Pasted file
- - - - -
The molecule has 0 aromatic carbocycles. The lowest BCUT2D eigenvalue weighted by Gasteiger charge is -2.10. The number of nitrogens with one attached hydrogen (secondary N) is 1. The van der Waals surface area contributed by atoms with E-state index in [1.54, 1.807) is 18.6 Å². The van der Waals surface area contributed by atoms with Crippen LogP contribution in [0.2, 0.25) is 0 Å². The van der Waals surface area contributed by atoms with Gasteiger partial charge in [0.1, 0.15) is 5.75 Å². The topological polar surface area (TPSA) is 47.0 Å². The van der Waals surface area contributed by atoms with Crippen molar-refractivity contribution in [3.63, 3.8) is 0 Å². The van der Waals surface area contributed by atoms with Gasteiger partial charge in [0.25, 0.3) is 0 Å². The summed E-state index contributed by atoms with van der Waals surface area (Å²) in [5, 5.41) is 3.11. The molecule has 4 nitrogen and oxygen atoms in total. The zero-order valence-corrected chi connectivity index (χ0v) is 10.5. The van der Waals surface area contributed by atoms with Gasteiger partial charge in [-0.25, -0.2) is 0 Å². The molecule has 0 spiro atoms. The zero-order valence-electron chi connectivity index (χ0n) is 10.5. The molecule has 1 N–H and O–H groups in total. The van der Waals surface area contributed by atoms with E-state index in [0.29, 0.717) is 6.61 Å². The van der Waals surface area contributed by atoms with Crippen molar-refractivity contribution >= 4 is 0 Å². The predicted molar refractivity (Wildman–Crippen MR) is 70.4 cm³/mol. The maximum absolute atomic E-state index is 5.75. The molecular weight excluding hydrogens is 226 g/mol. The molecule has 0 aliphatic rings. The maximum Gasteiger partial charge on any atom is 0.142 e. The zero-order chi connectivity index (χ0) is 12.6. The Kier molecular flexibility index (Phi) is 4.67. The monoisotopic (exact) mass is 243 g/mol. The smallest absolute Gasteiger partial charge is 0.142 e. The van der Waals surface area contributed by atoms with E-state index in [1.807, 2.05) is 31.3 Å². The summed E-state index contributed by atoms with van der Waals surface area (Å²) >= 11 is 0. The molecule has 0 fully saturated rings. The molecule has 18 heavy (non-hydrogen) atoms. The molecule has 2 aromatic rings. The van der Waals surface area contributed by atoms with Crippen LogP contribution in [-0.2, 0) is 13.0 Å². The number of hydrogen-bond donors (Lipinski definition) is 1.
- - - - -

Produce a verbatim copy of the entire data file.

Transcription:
The molecule has 0 aromatic carbocycles. The lowest BCUT2D eigenvalue weighted by Gasteiger charge is -2.10. The number of nitrogens with one attached hydrogen (secondary N) is 1. The van der Waals surface area contributed by atoms with E-state index in [1.54, 1.807) is 18.6 Å². The van der Waals surface area contributed by atoms with Crippen LogP contribution in [0.2, 0.25) is 0 Å². The van der Waals surface area contributed by atoms with Gasteiger partial charge in [0.1, 0.15) is 5.75 Å². The topological polar surface area (TPSA) is 47.0 Å². The van der Waals surface area contributed by atoms with Crippen molar-refractivity contribution in [3.63, 3.8) is 0 Å². The van der Waals surface area contributed by atoms with Gasteiger partial charge in [0.25, 0.3) is 0 Å². The summed E-state index contributed by atoms with van der Waals surface area (Å²) in [5, 5.41) is 3.11. The molecule has 4 nitrogen and oxygen atoms in total. The zero-order valence-corrected chi connectivity index (χ0v) is 10.5. The van der Waals surface area contributed by atoms with Gasteiger partial charge in [-0.25, -0.2) is 0 Å². The molecule has 0 spiro atoms. The zero-order valence-electron chi connectivity index (χ0n) is 10.5. The molecule has 1 N–H and O–H groups in total. The van der Waals surface area contributed by atoms with E-state index in [0.29, 0.717) is 6.61 Å². The van der Waals surface area contributed by atoms with Crippen molar-refractivity contribution >= 4 is 0 Å². The predicted molar refractivity (Wildman–Crippen MR) is 70.4 cm³/mol. The maximum absolute atomic E-state index is 5.75. The molecular weight excluding hydrogens is 226 g/mol. The molecule has 0 aliphatic rings. The maximum Gasteiger partial charge on any atom is 0.142 e. The zero-order chi connectivity index (χ0) is 12.6. The Kier molecular flexibility index (Phi) is 4.67. The monoisotopic (exact) mass is 243 g/mol. The smallest absolute Gasteiger partial charge is 0.142 e. The van der Waals surface area contributed by atoms with E-state index in [1.807, 2.05) is 31.3 Å². The summed E-state index contributed by atoms with van der Waals surface area (Å²) >= 11 is 0. The molecule has 0 fully saturated rings. The molecule has 18 heavy (non-hydrogen) atoms. The molecule has 2 aromatic rings. The van der Waals surface area contributed by atoms with Crippen LogP contribution in [-0.2, 0) is 13.0 Å². The number of hydrogen-bond donors (Lipinski definition) is 1.